Intro Narration: William Beaumont Army Medical Center will be comprised of 10 operating rooms and will have 30 specialty clinics to include women’s health services, behavioral health, physical and occupational therapy, gastroenterology, oncology, hematology, general surgery family medicine vascular surgery, plastic surgery and more. Project will also include a full array of imaging services, inpatient and outpatient pharmacy, laboratory, patient administration, logistics, dining facility, administration and limited retail. Project additionally supports 15 graduate medical education nursing and enlisted training programs.

Brittany Scruggs: Hi; can you tell me your name and what you do?

Brad Hartell: My name is Brad Hartell; I am the construction manager for the Fort Bliss replacement hospital project.

BS: Ok; why did DoD decide to replace the old hospital?

BH: The existing William Beaumont hospital is over 40 years old it’s on a constraint site separate from Fort Bliss proper. So the desire was to get a new medical complex with a capacity-the appropriate capacity for the amount of soldiers on base closer to the soldier family population.

BS: OK; what will set this one apart from other hospitals in the country?

BH: So this is a world-class medical facility complex. It has the capability of serving both inpatient and outpatient; for that reason it’s very efficient for the soldiers and their families. It is just a fabulous fine complex that’s going to be delivered here.

BS: OK; what are some of the biggest challenges you faced along the way with the project and then how if you been able to overcome them?

BH: So a facility like this within the government is considered what we call a megaproject. It is so huge; that’s why it gets that classification. And with that comes complexity because of the size. Additionally because it is a medical facility there is significant complexities with regard to design and construction associated with that. So throughout the life of the project we have had design revisions that the team has determined we needed to incorporate to make sure that we got the facility right. The project delivery team was very committed, has been very committed, to work together to overcome those challenges.

BS: OK; do you have any final remarks that you want to let our audience know about the Fort Bliss replacement project?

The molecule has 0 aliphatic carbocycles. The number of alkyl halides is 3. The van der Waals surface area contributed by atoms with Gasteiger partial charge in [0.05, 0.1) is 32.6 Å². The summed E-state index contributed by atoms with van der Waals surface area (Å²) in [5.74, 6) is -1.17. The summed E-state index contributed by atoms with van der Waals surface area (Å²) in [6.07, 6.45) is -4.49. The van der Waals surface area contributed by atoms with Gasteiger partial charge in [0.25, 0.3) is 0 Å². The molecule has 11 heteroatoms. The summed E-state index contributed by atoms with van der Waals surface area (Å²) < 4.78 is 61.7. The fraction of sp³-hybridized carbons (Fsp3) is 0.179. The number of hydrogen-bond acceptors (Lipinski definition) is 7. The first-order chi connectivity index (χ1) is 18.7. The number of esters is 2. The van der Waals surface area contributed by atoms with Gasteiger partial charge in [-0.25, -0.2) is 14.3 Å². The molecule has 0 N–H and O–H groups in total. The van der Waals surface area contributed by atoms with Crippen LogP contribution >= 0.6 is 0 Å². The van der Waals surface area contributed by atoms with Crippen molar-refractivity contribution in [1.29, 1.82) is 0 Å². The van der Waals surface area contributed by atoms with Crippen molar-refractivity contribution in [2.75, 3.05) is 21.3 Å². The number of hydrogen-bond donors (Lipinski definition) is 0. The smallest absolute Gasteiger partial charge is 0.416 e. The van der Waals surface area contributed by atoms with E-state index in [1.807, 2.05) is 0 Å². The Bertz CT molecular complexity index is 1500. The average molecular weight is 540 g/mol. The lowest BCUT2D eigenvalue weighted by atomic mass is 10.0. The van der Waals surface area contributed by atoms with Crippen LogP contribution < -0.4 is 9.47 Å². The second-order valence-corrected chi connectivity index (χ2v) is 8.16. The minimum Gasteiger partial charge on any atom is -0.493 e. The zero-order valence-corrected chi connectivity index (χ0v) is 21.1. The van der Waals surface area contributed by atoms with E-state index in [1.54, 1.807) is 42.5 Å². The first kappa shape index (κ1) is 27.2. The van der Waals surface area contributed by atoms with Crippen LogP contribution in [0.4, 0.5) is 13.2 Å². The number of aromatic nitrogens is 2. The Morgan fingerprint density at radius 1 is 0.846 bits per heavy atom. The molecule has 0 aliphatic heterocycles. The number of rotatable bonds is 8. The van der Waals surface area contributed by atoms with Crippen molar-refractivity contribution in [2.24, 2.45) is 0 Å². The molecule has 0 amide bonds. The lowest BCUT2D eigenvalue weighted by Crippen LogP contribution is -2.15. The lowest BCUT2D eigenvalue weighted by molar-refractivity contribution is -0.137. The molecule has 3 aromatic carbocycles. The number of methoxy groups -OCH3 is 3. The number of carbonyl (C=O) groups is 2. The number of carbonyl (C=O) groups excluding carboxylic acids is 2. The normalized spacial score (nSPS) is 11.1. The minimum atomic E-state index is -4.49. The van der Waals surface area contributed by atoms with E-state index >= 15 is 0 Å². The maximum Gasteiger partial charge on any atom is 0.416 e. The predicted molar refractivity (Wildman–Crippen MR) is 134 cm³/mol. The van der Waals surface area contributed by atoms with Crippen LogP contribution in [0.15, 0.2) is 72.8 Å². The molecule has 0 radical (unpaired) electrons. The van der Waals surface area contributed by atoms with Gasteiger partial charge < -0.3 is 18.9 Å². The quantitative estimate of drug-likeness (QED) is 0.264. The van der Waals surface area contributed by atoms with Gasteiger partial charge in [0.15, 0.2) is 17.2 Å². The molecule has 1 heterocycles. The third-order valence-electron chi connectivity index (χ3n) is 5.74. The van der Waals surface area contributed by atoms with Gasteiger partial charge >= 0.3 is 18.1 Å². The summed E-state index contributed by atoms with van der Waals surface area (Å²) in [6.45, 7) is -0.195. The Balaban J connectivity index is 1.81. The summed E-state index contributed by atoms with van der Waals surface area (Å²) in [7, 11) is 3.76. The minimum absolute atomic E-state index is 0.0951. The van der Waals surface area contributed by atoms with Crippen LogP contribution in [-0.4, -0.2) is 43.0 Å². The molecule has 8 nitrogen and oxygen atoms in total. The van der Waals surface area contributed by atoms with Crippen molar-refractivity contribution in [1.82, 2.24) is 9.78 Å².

BH: So, again, there’s been just a tremendous amount of effort put into this project. We’ve had a great team of professionals working on it, and tradesmen working on it. The motto of our team has always been one team-one mission building a world class medical hospital complex for our soldiers and families. We’ve just always maintained that focus-delivering a high-quality product for our families and soldiers. I’m proud to be part of this project.

BS: Awesome! Well thank you so much, Brad, for taking time to discuss the William Beaumont Fort Bliss replacement hospital project and I know the community is looking forward to seeing the final product.

TTUHSC El Paso to host inaugural Conference on Simulation-Based Medical Education

Texas Tech University Health Sciences Center El Paso, in collaboration with University Medical Center of El Paso, New Mexico State University, the University of Texas at El Paso and William Beaumont Army Medical Center, will present the inaugural Simulation Educator and Operations Conference for the Southwest Region.

The one-day event will feature 30 regional and national leaders in simulation-based medical teaching. Simulation-based medical education tools include high-technology, lifelike patient manikins that allow students to practice clinical procedures without the risk of harm.

Additionally, simulation education prepares students, residents, physicians and first responders to provide high-quality care during critical, mass-casualty incidents.

Officials share that both TTUHSC El Paso students and residents, as well as Texas Tech Physicians of El Paso, were prepared for an influx of gunshot-wound victims during the Aug. 3 mass shooting at a Cielo Vista-area Walmart thanks to the training they received at the TTUHSC El Paso Training and Educational Center for Healthcare Simulation (TECHS).